Universal Beauty


Izzy Colón, news-features writer

Run out of foundation just before a big event? Most women can go to Walgreens and pick up a shade that works, but for some, particularly women of color like Camryn Howe, sophomore, it is not that simple. Howe said she has trouble finding makeup that works with her complexion because she has a dark skin tone. From foundations to blushes, makeup is not made for all skin tones.

“When I go into the store looking for a foundation I always find around six shades of light, one or two shades of medium, and one shade of what they call ‘deep,’” Howe said. “I’m of mixed descent and I find it really surprising that even with how light my skin is I can never find the right shade.”

Emily Lynch, sophomore, agrees that the variety of shades is lacking. She says she has a lot of fun doing her makeup, but this is a major setback.

“I find it hard to get the right match for my skin,” Lynch said. “I sort of guess which shade is closest, but a lot of the time it won’t come out as dark as it looks. I’m stuck with makeup I can’t wear and [trying to find the right shade] starts to cost too much. It’s a struggle just to do something I enjoy.”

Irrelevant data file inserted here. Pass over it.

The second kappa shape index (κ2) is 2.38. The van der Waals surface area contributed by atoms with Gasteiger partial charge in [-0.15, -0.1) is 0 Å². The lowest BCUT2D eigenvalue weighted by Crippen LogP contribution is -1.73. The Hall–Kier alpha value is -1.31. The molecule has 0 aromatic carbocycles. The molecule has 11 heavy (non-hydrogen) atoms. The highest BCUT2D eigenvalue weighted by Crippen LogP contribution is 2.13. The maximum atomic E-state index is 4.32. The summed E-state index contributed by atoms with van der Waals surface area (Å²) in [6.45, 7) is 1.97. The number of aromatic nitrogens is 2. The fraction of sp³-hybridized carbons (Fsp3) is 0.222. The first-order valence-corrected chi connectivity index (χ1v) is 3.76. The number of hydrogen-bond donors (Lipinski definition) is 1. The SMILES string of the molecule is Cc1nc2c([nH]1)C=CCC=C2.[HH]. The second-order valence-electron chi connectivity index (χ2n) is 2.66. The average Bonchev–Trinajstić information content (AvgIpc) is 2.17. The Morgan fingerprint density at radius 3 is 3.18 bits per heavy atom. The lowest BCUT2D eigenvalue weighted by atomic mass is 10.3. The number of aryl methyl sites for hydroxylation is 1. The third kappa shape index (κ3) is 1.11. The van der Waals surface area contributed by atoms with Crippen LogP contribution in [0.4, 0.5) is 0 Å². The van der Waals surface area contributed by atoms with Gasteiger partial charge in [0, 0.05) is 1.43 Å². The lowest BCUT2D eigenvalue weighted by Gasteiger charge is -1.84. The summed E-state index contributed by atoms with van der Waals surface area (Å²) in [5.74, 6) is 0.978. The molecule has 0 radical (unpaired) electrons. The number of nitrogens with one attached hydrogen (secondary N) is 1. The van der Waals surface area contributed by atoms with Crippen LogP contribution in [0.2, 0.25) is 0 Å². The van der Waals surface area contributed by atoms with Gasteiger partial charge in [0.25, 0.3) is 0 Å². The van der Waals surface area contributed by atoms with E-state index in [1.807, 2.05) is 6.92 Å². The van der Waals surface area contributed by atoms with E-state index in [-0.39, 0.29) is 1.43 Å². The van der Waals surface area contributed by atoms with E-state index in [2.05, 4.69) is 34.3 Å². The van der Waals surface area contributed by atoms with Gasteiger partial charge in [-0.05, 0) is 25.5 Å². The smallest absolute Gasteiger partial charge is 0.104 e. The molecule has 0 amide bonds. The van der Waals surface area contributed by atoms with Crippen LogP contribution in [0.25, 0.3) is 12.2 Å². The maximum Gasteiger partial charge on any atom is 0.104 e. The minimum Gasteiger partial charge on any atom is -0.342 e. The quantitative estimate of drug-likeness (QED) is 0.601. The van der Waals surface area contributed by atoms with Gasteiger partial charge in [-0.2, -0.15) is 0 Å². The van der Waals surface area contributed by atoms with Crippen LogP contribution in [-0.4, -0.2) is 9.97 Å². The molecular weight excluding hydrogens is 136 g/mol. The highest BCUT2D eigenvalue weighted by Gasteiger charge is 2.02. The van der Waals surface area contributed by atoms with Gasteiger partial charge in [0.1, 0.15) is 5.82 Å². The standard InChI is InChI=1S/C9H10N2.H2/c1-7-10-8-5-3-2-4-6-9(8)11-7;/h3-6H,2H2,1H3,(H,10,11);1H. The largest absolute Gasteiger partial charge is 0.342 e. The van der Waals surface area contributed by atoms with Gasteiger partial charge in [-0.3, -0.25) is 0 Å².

Howe said her mother, who is Haitian and Native American, has an even harder time finding makeup that works for her. She said even the darkest shades of makeup are not dark enough for her mother’s skin and wash her out

“Makeup brands with more variety in shade come with a price tag of $25-50 and my family just can’t afford it,” Howe said. “My mother has pretty much given up on [finding the right shade of] makeup altogether.”

Howe said it frustrates her that people of color are seen as not as prominent to manufacturers, and that this translates to what she feels about her place in society. Howe says there are many small disadvantages like this as a person of color,  she says the world views her as inferior.

“As manufacturers of makeup, they typically sell the colors they think will sell the best,” Howe said. “[They do not sell shades for women of color] even though we make up a considerable part of the consumer market.”

Ramona Miller, assistant principal, said she feels that all of these issues tie back to beauty standards. Miller says that there are many obstacles for women of color in attaining beauty, including finding makeup that works on their skin.

“I’ve always known [this was a problem], because friends of mine would wear makeup and we didn’t even have the options we have now,” Miller said. “You would see [women wearing] makeup that was really not for their skin tone. Just seeing that made me very aware of [the lack of makeup available] for us.”